5 LifeStyle Changes That Reduce Pancreatic Cancer Risk

2012-01-05 | |
Last updated: 2012-01-05

Ongoing public education has increased our awareness of the risks of cancer but this awareness might lead us to believe that more and more of us are at risk to die from the disease. Fortunately, this is not the case and over the past 30 years the percentage of people who develop cancer and die as a result has decreased in first world nations. However, in developing nations, cancers due to lifestyle are taking an increasing number of lives.

It is not that those in the first world are generally making better lifestyle choices, but instead, people living in first world nations generally have a better chance of surviving such cancers due to their health care systems. That said, there is one form of cancer related to unhealthy lifestyle choices that has an unfortunate “equalizing” effect. In the case of pancreatic cancer, the lack of effective treatments means that both those in the first world and developing nations face similarly low survival rates.

Although detection of prostate cancer is improving, meaning earlier identification of the disease and earlier access to treatment, the disease is still detected in the advanced stages in most cases. As well, the resilience of this cancer to treatment means prevention is very important. While prevention is always the best approach to managing illness, prevention becomes fundamental for conditions where treatment will fail for most people affected.

How Many People Will Die From Pancreatic Cancer?

Around the world, pancreatic cancer is the 4th leading cause of cancer death. This is because more than 95% of people who develop the disease will die within 5 years. Globally, the disease accounts for 2% of all new cancer diagnoses. In the US, the disease took approximately 38 thousand lives in 2011. In the UK, the number was around 8 thousand in 2008. In both countries, this means that about 1 in 8000 people die from the disease annually.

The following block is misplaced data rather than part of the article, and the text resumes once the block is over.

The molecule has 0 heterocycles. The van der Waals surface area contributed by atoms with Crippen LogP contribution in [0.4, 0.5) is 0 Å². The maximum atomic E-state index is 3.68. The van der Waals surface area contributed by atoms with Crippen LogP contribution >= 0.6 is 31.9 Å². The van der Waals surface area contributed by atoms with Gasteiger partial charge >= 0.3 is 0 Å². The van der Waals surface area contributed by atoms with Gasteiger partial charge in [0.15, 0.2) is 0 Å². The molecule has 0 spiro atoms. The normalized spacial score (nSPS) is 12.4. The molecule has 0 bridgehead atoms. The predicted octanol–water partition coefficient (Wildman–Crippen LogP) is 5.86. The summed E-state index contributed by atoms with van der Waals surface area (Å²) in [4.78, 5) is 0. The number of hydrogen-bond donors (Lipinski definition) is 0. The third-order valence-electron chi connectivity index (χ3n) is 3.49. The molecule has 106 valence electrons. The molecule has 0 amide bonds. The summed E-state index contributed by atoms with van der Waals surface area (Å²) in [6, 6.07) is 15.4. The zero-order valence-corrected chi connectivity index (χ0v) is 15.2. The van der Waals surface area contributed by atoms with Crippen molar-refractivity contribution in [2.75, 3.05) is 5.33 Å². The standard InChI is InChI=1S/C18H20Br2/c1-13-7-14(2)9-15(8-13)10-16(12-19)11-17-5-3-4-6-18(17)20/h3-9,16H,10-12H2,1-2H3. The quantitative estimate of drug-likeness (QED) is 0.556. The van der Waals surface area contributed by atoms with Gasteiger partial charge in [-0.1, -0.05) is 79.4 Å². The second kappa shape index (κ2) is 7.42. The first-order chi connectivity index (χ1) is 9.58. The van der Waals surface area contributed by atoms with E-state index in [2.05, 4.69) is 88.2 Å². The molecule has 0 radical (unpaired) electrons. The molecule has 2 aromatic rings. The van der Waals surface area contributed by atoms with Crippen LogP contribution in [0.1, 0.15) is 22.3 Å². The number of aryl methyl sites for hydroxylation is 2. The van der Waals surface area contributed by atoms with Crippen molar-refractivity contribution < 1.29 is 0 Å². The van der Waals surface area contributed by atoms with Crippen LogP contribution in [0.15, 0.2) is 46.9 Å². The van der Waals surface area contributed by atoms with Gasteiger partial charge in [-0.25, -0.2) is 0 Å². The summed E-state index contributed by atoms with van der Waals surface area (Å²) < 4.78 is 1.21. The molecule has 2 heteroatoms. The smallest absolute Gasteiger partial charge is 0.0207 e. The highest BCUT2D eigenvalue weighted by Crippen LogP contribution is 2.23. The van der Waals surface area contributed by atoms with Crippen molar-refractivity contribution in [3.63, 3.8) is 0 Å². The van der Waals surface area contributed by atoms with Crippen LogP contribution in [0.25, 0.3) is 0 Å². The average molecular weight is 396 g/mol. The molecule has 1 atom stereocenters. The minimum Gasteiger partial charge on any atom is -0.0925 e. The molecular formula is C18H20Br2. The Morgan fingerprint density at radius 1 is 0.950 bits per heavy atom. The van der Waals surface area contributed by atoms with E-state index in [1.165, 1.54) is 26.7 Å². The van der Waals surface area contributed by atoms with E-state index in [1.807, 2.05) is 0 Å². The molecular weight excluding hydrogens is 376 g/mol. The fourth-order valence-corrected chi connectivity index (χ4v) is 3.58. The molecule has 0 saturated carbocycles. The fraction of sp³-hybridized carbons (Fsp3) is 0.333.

Who Is Most At Risk To Develop Pancreatic Cancer?

Like most cancers, pancreatic cancer is primarily associated with advancing age. It is rare in people younger than 40 and increases in risk as people age. Men have traditionally had a greater risk of developing the disease but women and men in many first world countries now have approximately the same risk.

Race is another contributing factor and people of African descent have as much as much as a 40 to 50% higher risk of developing the disease than either people of Asian or Hispanic descent. Caucasian men also have a 20% higher risk of developing the condition than men with an Asian or Hispanic background.

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Category: Disease Information, Disease Prevention, Health Risks, Medical Research

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